The phylogeny of spiderhunters (Nectariniidae: Arachnothera) was reconstructed by comparing mitochondrial and nuclear DNA sequences of all currently recognized species and with broad geographic sampling of two particularly variable species complexes, the Little Spiderhunter (Arachnothera longirostra) and the streaky spiderhunters (A. modesta and A. affinis). It appears to be a relatively old group, whose diversification was not caused by recent sea-level changes. However, the modern, highly sympatric distribution of the large species in the Sunda lowlands was probably a result of dispersal via recent land bridges. Within the highly variable A. longirostra group, there are substantially diverged taxa in the Philippines that should be considered different species. Within the A. affinis—modesta complex, there are three distinct species and a closely related fourth, which describe a clear allopatric distribution: A. affinis in Java, A. modesta in the rest of the Sunda lowlands (except Sabah), A. magna in the Malayan highlands and mainland Southeast Asia, and A. everetti in the Bornean highlands and Sabah. Depending on whether mitochondrial or nuclear genes were compared, monophyly of the genus was disrupted by a single outgroup sunbird (Hypogramma hypogrammicum) or by all outgroup sunbirds included in the study. The discrepancy between nuclear and mitochondrial results is probably a case of deep coalescence and will require additional markers for resolution.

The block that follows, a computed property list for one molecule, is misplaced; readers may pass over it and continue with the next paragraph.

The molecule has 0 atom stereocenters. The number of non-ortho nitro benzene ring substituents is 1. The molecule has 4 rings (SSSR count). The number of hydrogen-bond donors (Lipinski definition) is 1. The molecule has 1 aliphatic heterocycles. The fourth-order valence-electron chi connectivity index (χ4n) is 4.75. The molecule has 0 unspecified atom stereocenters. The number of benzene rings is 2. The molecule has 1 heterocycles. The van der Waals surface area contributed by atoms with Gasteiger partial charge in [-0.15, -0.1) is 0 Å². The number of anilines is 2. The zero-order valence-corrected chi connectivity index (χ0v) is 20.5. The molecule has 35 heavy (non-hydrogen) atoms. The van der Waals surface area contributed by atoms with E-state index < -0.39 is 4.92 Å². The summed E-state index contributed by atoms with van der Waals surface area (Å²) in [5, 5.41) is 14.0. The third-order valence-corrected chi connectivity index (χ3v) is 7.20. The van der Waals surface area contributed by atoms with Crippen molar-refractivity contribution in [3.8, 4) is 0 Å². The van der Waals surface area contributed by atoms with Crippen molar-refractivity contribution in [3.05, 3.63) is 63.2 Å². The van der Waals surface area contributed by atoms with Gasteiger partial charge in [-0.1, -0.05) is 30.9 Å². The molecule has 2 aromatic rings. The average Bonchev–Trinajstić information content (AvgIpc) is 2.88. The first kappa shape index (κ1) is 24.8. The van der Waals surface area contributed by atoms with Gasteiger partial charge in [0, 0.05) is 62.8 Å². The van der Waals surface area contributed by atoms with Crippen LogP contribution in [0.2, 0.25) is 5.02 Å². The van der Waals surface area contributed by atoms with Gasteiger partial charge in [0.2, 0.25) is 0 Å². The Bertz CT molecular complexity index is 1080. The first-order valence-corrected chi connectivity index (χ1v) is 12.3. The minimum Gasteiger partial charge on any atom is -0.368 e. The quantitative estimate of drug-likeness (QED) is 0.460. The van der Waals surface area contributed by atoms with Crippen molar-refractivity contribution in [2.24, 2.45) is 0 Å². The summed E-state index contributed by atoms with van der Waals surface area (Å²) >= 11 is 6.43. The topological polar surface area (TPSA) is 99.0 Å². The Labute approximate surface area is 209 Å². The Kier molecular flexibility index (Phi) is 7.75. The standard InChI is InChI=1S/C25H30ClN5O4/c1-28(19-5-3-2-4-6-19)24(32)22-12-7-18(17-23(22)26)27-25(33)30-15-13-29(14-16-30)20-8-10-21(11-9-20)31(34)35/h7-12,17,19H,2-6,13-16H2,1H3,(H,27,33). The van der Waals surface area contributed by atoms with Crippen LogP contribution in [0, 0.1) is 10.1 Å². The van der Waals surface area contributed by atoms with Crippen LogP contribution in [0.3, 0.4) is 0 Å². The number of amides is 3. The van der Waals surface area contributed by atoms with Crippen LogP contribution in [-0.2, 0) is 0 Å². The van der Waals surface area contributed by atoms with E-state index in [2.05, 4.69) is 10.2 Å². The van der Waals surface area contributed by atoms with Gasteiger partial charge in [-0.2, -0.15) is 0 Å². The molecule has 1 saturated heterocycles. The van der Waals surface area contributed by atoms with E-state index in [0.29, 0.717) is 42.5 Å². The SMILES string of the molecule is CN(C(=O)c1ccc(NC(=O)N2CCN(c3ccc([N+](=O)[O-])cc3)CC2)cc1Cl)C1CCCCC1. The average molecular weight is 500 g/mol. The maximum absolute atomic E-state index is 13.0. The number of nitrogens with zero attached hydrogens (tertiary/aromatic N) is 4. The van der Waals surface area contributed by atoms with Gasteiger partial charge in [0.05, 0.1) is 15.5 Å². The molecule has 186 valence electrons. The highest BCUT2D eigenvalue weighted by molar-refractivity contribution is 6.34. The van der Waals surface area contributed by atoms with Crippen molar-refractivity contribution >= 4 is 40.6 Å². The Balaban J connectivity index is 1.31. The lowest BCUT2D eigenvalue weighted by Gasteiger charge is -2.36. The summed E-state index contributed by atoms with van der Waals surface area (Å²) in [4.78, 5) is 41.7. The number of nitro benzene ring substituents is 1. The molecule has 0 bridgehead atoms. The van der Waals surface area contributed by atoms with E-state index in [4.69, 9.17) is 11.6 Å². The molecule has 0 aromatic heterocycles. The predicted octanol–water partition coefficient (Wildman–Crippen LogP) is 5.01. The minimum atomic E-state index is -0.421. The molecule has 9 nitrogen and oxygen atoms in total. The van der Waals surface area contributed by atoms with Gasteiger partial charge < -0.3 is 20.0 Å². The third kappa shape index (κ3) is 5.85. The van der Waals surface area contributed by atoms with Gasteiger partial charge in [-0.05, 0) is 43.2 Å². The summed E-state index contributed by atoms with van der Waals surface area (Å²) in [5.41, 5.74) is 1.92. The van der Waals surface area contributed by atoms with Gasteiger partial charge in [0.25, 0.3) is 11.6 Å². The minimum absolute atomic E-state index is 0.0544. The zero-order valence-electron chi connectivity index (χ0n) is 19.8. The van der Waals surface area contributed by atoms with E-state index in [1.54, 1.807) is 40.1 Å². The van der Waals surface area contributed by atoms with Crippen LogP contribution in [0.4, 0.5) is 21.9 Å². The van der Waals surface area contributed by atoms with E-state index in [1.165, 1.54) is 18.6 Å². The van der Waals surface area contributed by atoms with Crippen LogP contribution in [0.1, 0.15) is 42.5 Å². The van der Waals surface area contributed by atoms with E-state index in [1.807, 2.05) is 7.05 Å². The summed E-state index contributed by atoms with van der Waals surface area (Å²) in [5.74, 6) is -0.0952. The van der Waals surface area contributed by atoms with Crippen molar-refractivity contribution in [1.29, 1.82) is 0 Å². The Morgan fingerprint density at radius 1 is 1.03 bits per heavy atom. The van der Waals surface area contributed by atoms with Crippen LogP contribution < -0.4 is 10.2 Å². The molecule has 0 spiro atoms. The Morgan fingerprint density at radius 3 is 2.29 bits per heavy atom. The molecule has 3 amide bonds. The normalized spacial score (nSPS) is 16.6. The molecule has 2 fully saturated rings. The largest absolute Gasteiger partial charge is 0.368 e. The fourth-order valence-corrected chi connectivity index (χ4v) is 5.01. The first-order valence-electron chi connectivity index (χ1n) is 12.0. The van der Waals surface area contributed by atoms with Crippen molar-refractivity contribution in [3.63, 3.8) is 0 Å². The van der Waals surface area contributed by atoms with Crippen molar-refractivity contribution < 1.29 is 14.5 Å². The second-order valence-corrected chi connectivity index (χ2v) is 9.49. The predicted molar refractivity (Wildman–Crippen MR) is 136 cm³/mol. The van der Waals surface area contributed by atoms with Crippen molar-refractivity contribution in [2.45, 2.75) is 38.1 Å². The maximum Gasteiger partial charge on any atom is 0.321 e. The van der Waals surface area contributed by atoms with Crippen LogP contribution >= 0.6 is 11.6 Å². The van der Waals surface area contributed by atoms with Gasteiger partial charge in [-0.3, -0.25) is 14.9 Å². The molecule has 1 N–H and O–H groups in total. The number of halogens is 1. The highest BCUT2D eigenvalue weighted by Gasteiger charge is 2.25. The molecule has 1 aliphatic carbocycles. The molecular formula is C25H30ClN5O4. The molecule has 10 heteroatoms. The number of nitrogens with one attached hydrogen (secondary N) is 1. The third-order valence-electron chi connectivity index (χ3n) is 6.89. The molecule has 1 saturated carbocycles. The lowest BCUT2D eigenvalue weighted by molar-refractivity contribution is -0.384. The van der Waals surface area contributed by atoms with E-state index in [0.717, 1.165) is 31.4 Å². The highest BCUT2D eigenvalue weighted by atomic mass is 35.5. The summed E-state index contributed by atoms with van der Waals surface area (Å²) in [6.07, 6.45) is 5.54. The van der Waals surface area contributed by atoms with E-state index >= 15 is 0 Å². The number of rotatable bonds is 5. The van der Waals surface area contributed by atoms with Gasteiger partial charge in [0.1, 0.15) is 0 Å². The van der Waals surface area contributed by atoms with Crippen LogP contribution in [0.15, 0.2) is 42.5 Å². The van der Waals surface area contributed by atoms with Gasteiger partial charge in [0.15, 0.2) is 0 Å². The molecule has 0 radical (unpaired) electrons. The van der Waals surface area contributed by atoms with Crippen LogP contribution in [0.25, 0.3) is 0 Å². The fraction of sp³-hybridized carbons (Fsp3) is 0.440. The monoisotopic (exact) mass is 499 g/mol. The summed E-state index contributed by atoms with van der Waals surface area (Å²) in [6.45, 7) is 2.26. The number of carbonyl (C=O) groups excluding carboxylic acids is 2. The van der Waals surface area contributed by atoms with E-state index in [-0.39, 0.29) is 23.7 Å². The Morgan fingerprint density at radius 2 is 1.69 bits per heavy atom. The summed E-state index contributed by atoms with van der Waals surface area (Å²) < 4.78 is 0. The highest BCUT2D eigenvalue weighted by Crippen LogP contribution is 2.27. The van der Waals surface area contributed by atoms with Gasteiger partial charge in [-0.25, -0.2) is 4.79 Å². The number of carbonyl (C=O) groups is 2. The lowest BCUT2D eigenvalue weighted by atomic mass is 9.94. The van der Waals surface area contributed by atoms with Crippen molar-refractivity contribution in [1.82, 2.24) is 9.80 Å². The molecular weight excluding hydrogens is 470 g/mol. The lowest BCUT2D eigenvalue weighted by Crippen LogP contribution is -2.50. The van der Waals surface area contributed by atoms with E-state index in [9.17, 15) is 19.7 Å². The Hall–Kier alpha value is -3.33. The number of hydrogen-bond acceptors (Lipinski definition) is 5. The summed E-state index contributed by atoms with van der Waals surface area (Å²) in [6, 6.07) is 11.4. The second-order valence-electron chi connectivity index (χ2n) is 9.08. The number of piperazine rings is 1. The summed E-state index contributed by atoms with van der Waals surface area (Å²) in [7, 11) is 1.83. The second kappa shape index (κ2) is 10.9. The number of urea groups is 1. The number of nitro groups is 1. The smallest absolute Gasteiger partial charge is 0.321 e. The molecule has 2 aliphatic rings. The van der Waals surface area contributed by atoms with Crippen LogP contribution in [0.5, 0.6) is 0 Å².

You have requested a machine translation of selected content from our databases. This functionality is provided solely for your convenience and is in no way intended to replace human translation. Neither BioOne nor the owners and publishers of the content make, and they explicitly disclaim, any express or implied representations or warranties of any kind, including, without limitation, representations and warranties as to the functionality of the translation feature or the accuracy or completeness of the translations.
Translations are not retained in our system. Your use of this feature and the translations is subject to all use restrictions contained in the Terms and Conditions of Use of the BioOne website.
Vol. 128 • No. 4